Dustin Browne isn’t the kind of kid people usually take a chance on.
His story began because of his work on the mat. But as he shared his life and the Observer staff heard from those close to him, Browne’s story became about something much more than his impressive record on a high school sports team.
A native of Liberia
Browne, 18, is not perfect. He’s been in trouble on more then a few occasions. He can be tough to predict and quick to feel overwhelmed.
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He grew up in Liberia – where the national literacy rate hovers at about 61 percent – with his father. Browne’s mother left the family before he was 1 year old.
His father struggled with the responsibilities of raising children. When Browne was age 8, he and his older brother were sent to live in a foster home in the United States.
Accounts vary, but it’s clear Browne had a tough time during those early years in the States. He was separated from his brother, Charlie, and he bounced around to at least five different foster homes.
According to Browne, the number is “more like six or seven.”
It was at Highland Creek Elementary in Charlotte that Browne, for the first time in his life, had someone really take a chance on him.
He became good friends with Zachary Meade, a student in his fifth-grade class, whose mother, Kim, was a teacher’s aide in the class.
Browne would follow “Ms. Kim,” as he called her, around the classroom and jump at any opportunity to visit his friend’s house.
“A lot of people looked at him like he had behavior issues, and they didn’t see a good future for him,” Kim Meade said. “I always thought that if someone would just love him, then he would be different.”
Three years later, Browne asked the Meades if they’d consider becoming his foster parents.
Shortly thereafter, he moved in with the family.
“It feels a lot better to be with them,” Browne said. “ … My mom left when I was 9 months old. Now, I feel like I have a mom and dad. And when I’m here, I don’t think about my (biological) parents unless they call. That sounds like a bad thing, but it’s not. I’m in a better place.”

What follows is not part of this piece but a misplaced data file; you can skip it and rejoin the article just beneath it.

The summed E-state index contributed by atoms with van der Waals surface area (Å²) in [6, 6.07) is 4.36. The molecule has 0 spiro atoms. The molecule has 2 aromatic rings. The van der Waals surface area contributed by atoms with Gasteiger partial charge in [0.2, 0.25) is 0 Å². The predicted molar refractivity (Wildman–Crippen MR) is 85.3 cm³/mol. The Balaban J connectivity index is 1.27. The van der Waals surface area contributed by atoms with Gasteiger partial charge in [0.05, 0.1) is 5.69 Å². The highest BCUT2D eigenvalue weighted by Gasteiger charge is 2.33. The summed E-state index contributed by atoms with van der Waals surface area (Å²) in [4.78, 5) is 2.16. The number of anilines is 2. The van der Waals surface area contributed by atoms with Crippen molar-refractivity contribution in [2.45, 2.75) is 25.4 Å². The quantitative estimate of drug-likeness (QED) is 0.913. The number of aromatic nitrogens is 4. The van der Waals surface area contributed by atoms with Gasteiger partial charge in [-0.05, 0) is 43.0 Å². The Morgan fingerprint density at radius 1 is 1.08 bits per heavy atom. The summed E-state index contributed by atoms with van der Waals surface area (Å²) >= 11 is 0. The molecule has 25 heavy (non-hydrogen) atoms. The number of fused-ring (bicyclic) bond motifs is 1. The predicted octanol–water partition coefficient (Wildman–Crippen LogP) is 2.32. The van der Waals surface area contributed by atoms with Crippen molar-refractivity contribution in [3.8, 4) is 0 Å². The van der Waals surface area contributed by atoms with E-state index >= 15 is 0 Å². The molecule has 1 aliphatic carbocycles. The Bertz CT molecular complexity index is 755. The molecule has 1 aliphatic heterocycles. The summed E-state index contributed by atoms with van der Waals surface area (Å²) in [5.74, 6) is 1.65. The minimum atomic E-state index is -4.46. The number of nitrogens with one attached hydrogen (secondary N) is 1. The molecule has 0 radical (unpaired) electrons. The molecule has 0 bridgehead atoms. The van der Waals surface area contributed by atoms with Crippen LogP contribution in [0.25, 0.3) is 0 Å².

Abuse, then culture shock
Moving in with the Meades didn’t magically solve all Browne’s problems. Things continued to be difficult for the then-freshman, whose elementary education had suffered.
“It was part(ly) culture shock and part(ly) the abuse that he’d gone through when he was younger that made things tough on Dustin,” Kim Meade said. “He’s had it rough. He was kind of on the streets with no one taking care of him at one time, and he didn’t get a good educational foundation when he was younger.”
Both Browne and Zach Meade joined the wrestling team their freshman years – a decision their mother encouraged.
Zach Meade eventually lost interest, but Browne never has.
He called her ‘Mom’
It was Kim Meade’s biological children – Zach and Carli – who first noticed it.
“Mom, I think Dustin just called you ‘Mom,’ ” they told her.
Kim Meade shook her head.
“No, he didn’t. You guys are hearing things,” she said.
Then, one day, Meade heard Browne call her “Mom.” He quickly corrected himself and apologized to “Ms. Kim.”
“If you feel comfortable, I’d love you to call me that,” Meade answered.
“I think he just wanted someone to say it was OK,” Meade said.
From then on, it was “Mom.”
Struggles with behavior
Browne’s issues remained, however. They ultimately came to a head when his social worker took him out of Mallard Creek and the Meades’ home between his sophomore and junior years.
“He was removed from our home because of his behaviors and was away from us for (almost eight) months,” said Kim Meade, who would pack her family into the car for the 90-minute trip to Browne’s group home for a visit once each week.
Both Browne and the family worked hard to repair their relationships. Eventually he was placed back with the Meades about midway through his junior year.